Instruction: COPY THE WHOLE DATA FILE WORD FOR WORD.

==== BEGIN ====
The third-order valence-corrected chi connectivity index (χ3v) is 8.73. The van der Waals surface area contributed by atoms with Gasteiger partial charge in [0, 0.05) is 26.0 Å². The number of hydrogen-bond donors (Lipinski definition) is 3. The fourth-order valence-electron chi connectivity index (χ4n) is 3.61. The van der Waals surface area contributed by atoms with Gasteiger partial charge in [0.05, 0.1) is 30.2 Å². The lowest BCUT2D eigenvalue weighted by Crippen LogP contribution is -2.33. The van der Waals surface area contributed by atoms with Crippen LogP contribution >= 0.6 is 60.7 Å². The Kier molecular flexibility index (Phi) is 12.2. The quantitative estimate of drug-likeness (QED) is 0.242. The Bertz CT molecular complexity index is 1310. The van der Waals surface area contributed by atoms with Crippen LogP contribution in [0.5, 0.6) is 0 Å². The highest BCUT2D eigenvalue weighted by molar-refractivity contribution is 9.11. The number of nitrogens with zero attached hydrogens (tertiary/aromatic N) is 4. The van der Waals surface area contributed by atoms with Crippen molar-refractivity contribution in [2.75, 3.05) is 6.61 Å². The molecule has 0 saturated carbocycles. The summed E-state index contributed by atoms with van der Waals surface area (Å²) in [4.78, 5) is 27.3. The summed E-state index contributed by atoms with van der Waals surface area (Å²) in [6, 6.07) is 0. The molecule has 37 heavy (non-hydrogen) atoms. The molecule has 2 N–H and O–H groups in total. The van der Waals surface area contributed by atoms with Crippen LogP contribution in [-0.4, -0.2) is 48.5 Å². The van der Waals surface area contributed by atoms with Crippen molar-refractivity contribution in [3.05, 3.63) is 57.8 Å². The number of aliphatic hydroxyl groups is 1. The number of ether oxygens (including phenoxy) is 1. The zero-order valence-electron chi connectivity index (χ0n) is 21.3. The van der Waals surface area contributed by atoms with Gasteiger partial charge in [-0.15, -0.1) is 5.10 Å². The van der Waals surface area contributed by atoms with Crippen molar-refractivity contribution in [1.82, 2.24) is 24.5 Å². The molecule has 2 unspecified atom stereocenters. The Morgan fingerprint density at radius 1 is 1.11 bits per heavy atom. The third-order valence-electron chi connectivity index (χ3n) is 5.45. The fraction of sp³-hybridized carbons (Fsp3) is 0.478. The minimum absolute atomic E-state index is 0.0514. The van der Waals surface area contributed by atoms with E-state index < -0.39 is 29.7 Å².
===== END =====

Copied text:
The third-order valence-corrected chi connectivity index (χ3v) is 8.73. The van der Waals surface area contributed by atoms with Gasteiger partial charge in [0, 0.05) is 26.0 Å². The number of hydrogen-bond donors (Lipinski definition) is 3. The fourth-order valence-electron chi connectivity index (χ4n) is 3.61. The van der Waals surface area contributed by atoms with Gasteiger partial charge in [0.05, 0.1) is 30.2 Å². The lowest BCUT2D eigenvalue weighted by Crippen LogP contribution is -2.33. The van der Waals surface area contributed by atoms with Crippen LogP contribution >= 0.6 is 60.7 Å². The Kier molecular flexibility index (Phi) is 12.2. The quantitative estimate of drug-likeness (QED) is 0.242. The Bertz CT molecular complexity index is 1310. The van der Waals surface area contributed by atoms with Crippen LogP contribution in [0.5, 0.6) is 0 Å². The highest BCUT2D eigenvalue weighted by molar-refractivity contribution is 9.11. The number of nitrogens with zero attached hydrogens (tertiary/aromatic N) is 4. The van der Waals surface area contributed by atoms with Crippen molar-refractivity contribution in [2.75, 3.05) is 6.61 Å². The molecule has 0 saturated carbocycles. The summed E-state index contributed by atoms with van der Waals surface area (Å²) in [4.78, 5) is 27.3. The summed E-state index contributed by atoms with van der Waals surface area (Å²) in [6, 6.07) is 0. The molecule has 37 heavy (non-hydrogen) atoms. The molecule has 2 N–H and O–H groups in total. The van der Waals surface area contributed by atoms with Crippen LogP contribution in [-0.4, -0.2) is 48.5 Å². The van der Waals surface area contributed by atoms with Crippen molar-refractivity contribution in [3.05, 3.63) is 57.8 Å². The number of aliphatic hydroxyl groups is 1. The number of ether oxygens (including phenoxy) is 1. The zero-order valence-electron chi connectivity index (χ0n) is 21.3. The van der Waals surface area contributed by atoms with Gasteiger partial charge in [-0.15, -0.1) is 5.10 Å². The van der Waals surface area contributed by atoms with Crippen molar-refractivity contribution in [1.82, 2.24) is 24.5 Å². The molecule has 2 unspecified atom stereocenters. The Morgan fingerprint density at radius 1 is 1.11 bits per heavy atom. The third-order valence-electron chi connectivity index (χ3n) is 5.45. The fraction of sp³-hybridized carbons (Fsp3) is 0.478. The minimum absolute atomic E-state index is 0.0514. The van der Waals surface area contributed by atoms with E-state index < -0.39 is 29.7 Å².